Written by Dan O’Donovan Salmon of the River Lee is a high quality hardback, thread sewn, production with over 150 photographs – and would make a great Christmas gift for the salmon angler in your life…

Salmon of the River Lee cover
Salmon of the River Lee, edited by Jack Power, is available at TW Murrays in St Patrick’s Street, Cork; Rory’s Tackle Shop, Templebar, Dublin; Cong Angling Centre, Cong, Co Mayo; Macroom Bookshop; and online at www.anglebooks.com and www.rareandrecent.com

It may be hard to imagine in the middle of an exceptional Summer drought
but the Lee was once one of the truly great salmon rivers of these islands.
Today’s miniscule runs of salmon make it even harder to imagine that there
was once an entire tourism industry built along the river valley because of
the Lee’s magnificent runs of Spring salmon  – but there was. In fact, the
fish were so abundant that at one stage there were 18 commercial netting
stations along the river and its tributaries.

These memories of the river, especially the river before the dams at
Inniscarra and Carrigadrohid limited the salmon runs, are fading from
living memory and are on the cusp of being lost forever. With that in mind
local club, the Cork Salmon Anglers Association has just published a
not-for-profit history of salmon on the Lee.

*Salmon of the River Lee*, launched most appropriately in the Inniscarra
Bar recently, is made up of a series of contributions from a range of
people with specialist knowledge in the area. Dan O‘Donovan focuses on the
statistical history of the river and even in a litany of figures
incomprehensible by today’s standards one piece of data stands out. In the
dry summer of 1975, 90,225 salmon were officially recorded as caught by
netsmen between Ballycotton and the mouth of the Illen River at Skibbereen
– essentially the old Cork District for fishery administration.  The total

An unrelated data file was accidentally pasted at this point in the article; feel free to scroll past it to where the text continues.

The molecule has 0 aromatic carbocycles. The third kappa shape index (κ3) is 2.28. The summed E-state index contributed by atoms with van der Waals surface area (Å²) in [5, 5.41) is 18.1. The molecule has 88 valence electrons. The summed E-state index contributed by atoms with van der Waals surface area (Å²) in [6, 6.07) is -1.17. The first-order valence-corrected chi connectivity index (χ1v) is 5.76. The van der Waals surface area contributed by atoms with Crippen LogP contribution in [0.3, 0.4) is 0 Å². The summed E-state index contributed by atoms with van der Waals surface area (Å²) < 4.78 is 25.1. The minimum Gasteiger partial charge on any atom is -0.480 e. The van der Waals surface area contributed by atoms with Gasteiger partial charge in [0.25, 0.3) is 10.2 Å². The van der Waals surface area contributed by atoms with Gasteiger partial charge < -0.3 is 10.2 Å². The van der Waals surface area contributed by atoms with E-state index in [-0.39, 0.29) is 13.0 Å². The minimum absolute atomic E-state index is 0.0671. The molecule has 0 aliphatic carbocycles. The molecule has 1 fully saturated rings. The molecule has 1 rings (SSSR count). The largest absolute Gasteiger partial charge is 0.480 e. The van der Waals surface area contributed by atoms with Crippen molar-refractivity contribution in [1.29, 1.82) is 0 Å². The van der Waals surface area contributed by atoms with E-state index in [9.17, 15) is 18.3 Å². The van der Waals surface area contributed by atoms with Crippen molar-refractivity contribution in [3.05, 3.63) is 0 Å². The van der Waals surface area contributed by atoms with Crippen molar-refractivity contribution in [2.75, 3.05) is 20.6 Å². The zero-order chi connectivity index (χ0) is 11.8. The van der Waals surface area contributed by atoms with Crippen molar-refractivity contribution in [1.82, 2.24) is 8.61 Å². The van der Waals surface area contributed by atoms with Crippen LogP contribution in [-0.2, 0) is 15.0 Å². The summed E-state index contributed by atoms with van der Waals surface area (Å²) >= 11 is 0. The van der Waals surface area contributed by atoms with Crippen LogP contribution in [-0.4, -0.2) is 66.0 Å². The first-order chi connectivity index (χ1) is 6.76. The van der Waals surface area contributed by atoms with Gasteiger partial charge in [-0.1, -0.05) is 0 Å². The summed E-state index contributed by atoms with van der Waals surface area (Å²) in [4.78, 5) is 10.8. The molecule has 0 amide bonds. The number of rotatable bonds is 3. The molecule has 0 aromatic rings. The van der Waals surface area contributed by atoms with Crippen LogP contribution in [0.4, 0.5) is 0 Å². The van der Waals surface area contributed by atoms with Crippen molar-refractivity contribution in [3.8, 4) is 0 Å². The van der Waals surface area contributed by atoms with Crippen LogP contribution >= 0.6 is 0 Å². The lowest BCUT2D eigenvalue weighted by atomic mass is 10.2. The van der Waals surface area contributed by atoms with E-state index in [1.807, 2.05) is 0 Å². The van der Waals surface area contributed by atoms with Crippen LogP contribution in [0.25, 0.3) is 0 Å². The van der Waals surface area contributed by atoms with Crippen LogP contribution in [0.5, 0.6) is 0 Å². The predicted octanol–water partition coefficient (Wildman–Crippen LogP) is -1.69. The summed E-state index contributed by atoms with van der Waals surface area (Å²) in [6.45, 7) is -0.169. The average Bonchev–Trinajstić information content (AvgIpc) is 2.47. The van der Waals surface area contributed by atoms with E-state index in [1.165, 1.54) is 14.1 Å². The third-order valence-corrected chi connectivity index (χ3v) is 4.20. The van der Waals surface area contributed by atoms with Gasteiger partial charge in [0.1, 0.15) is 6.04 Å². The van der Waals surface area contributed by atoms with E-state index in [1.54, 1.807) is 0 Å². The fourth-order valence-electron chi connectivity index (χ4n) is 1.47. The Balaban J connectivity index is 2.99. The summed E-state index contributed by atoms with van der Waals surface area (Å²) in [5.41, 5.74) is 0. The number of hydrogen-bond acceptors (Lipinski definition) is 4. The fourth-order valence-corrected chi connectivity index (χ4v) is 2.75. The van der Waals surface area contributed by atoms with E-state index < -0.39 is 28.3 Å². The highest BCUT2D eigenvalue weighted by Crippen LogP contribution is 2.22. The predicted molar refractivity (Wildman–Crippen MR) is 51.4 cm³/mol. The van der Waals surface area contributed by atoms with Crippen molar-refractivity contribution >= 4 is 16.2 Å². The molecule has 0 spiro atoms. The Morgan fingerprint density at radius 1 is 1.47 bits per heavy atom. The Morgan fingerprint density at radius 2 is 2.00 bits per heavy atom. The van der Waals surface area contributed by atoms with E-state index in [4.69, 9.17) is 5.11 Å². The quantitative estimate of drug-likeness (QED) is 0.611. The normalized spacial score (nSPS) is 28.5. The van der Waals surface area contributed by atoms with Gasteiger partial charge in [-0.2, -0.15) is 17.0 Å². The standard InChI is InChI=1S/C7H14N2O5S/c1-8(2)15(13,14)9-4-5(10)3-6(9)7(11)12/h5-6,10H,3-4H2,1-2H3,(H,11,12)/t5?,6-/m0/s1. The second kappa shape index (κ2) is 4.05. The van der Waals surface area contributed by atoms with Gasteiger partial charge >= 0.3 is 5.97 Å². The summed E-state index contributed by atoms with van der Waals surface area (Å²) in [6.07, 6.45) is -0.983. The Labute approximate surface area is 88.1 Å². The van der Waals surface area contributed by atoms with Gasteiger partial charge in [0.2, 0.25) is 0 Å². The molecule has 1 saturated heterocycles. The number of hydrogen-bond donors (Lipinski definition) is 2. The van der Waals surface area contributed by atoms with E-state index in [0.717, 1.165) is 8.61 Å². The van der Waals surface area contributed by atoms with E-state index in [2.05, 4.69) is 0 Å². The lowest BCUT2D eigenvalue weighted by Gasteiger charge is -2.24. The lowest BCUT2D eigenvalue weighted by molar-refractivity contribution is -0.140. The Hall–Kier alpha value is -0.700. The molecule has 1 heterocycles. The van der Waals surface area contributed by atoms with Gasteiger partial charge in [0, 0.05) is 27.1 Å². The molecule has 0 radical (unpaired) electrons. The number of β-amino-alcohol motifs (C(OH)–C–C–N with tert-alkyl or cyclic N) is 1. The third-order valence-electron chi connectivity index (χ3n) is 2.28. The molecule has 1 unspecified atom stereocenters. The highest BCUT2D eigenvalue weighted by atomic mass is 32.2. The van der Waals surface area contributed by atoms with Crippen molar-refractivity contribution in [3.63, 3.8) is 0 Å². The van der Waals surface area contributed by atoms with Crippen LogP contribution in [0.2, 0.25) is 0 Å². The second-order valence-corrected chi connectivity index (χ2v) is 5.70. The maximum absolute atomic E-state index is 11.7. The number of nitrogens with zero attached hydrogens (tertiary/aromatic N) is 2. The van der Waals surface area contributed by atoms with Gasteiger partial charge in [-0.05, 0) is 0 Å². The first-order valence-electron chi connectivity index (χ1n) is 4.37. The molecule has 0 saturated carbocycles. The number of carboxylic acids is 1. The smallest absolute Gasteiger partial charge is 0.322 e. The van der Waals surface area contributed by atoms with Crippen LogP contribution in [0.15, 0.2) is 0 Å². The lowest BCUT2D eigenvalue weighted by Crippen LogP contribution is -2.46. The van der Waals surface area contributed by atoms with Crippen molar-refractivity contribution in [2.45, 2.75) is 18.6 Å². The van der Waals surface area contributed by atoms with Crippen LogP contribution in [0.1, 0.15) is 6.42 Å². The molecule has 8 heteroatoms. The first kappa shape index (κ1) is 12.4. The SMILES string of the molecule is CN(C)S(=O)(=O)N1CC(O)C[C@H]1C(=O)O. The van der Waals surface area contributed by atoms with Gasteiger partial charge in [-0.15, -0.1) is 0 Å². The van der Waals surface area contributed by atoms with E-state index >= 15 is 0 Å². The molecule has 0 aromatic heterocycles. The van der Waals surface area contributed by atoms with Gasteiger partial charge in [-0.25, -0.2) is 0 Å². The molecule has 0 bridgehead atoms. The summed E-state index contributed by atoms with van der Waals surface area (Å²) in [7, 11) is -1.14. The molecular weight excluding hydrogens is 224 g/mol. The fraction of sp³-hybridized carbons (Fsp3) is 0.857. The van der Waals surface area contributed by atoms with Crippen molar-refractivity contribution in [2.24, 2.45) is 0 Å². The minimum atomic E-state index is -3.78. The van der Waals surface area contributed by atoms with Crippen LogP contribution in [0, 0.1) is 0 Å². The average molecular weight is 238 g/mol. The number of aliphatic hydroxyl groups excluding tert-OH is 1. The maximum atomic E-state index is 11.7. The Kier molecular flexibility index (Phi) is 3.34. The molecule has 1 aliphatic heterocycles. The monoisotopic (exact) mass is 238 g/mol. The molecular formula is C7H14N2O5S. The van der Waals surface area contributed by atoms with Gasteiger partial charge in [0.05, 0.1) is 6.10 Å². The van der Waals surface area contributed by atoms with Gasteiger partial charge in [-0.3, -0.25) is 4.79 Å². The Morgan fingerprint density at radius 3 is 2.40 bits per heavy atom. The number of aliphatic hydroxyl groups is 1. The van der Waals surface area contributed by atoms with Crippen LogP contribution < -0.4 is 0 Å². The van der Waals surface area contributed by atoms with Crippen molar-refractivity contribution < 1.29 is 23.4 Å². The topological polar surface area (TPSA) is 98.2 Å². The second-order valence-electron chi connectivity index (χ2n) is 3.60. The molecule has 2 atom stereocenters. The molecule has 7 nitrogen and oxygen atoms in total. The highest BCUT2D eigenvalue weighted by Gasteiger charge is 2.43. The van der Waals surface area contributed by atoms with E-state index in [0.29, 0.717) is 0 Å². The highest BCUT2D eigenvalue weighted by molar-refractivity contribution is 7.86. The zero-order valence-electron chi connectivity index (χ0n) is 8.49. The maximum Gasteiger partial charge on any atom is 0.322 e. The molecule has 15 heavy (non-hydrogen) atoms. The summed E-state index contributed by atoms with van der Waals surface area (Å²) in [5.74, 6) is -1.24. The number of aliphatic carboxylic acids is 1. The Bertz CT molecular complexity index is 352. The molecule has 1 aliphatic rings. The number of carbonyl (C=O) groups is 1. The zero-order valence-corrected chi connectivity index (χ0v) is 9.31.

catch may have been even higher. That the total national catch for the
entire country has hovered around the 30,000 mark for the last number of
years gives a chilling indication of how this once great resource has been

Ploughing near Macroom, 1953
Ploughing near Macroom, 1953 – look closely at the photo – the angler has a good salmon by his leg…

The human side of the story is told too through Tommy O’Sullivan, the last
man alive to have caught a 40-pound salmon in the river. He caught it near
where the Lee and Dripsey rivers meet in April, 1950. On his way home he
caught a second fish – a mere 30-pounder.  These details may be lost on a
non-angler but to put it in context, no-one alive will ever repeat that
feat. You’d have a far better chance of winning the Lotto three weekends in
a row!

Diarmid Williams writes of his family’s long association with the river and
its angling through their hotel in Macroom – now the Castle hotel – and
through Coolcower House, which was visited by anglers from far and wide on
an annual basis. Ciaran Byrne, CEO of Inland fisheries Ireland writes about
what the future might hold and how we might better help the remnants of a
once great population to recover.  Internationally recognised fly dresser
Dave Carne writes about the old Lee classic patterns  and offers some
beautiful examples. Angling historian Martin Lanigan-O’Keeffe contributes
on the same subject. A unique feature of the book is that some club members
have written short pieces on what the river and its gifts mean to
them.  Maurice Buckley writes about the tackle trade and manufacturing in Cork over the
centuries. A series of old photographs showing how very beautiful the
valley was before the dams were built are striking too and show what a very
heavy price we sometimes pay for progress.

The objective of this project was to honour and remember a once-great
river, hopefully, it has been realised.

Buy the book…

Salmon of the River Lee, edited by Jack Power, is available online at

Or from the following shops

  • TW Murrays in St Patrick’s Street, Cork;
  • Rory’s Tackle Shop, Templebar, Dublin;
  • Cong Angling Centre, Cong, Co Mayo;
  • Macroom Bookshop; Macroom, Co. Cork